This operation, from the characteristics of the variablecapacitance diodes, gives rise to the following advantages. As will be apparent from FIGS. 2 and 3, the deviation of the junction capacitance of the variable-capacitance diodes with respect to the impressed voltage is the highest in the vicinity of zero voltage and decreases as the inverse voltage increases. Furthermore, the stability with respect to temperature becomes poorer as the impressed voltage increases on the forward voltage side and becomes better as the inverse voltage increases. Accordingly, von the zero-voltage side where, as described above, the Vjunction capacity deviation is large, and the stability with respect to temperature is poor, the zero side level of the exciting voltage is constantly and fully fixed, irrespective of amplitude fluctuation, whereby it is possible to obtain an operation which is extremely stable with respect to fluctuations of the exciting voltage and temperature vari-ations.

In the case when the above-mentioned time constant of the bridge B is so set that it cannot be considered to be sufiiciently small relative to the period of the exciting voltage, a steady charge is accumulated in the junction capacitance of the diodes D1 and D2, and even when the rectified exciting voltage becomes zero, some inverse current and voltage still remain. For this reason, it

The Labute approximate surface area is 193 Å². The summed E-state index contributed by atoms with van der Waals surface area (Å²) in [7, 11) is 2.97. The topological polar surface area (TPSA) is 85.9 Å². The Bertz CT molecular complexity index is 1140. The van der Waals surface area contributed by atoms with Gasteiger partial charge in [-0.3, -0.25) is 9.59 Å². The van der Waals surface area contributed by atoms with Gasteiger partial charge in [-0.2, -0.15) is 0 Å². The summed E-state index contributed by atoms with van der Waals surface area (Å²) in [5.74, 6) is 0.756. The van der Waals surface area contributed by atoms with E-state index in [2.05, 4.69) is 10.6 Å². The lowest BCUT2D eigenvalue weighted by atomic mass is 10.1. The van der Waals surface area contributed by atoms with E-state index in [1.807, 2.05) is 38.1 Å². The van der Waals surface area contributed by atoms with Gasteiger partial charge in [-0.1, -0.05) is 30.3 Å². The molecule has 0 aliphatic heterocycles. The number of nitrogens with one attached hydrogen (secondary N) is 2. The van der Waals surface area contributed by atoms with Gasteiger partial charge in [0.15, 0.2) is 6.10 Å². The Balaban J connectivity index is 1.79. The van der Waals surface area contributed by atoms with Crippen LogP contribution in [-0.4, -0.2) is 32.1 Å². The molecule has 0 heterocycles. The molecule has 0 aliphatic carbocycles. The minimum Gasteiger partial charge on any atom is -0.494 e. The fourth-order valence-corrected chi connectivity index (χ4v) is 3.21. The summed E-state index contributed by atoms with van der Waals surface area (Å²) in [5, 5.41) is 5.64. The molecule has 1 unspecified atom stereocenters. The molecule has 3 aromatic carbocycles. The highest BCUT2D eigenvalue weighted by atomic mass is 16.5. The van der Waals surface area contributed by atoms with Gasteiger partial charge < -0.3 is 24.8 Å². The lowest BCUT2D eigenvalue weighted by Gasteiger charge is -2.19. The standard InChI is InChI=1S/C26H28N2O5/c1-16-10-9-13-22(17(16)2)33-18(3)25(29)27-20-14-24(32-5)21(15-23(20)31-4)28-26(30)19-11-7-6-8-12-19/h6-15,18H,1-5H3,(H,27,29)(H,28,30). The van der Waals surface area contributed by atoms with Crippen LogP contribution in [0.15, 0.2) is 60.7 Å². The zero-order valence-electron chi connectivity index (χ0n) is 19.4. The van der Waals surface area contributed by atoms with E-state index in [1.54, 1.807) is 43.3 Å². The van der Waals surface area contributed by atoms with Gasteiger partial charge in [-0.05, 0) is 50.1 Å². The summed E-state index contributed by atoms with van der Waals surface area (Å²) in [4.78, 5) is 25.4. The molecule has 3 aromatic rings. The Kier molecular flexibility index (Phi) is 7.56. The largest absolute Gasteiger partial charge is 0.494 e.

becomes impossible to utilize fully the portion of large deviation of the junction capacitance in the vicinity of zero voltage, the modulation efficiency is lowered, and the advantage gained in the case when one side of a rectified exciting voltage is constantly xed at the zero point is reduced. However, the operation, as that of a modulator, is not seriously affected in an adverse manner. On the contrary, since there is an effect in this case which increases the input impedance, this arrangement is suitable for use in the case when a modulator with especially higli input impedance is required. While, in the example circuit shown in FIG. 5, only a single rectifying diode is used, if another rectifying diode is additionally inserted also in the side of opposite polarity of the output winding of the exciting transformer, the balance of the modulator bridge at the time of zero input will be irnproved.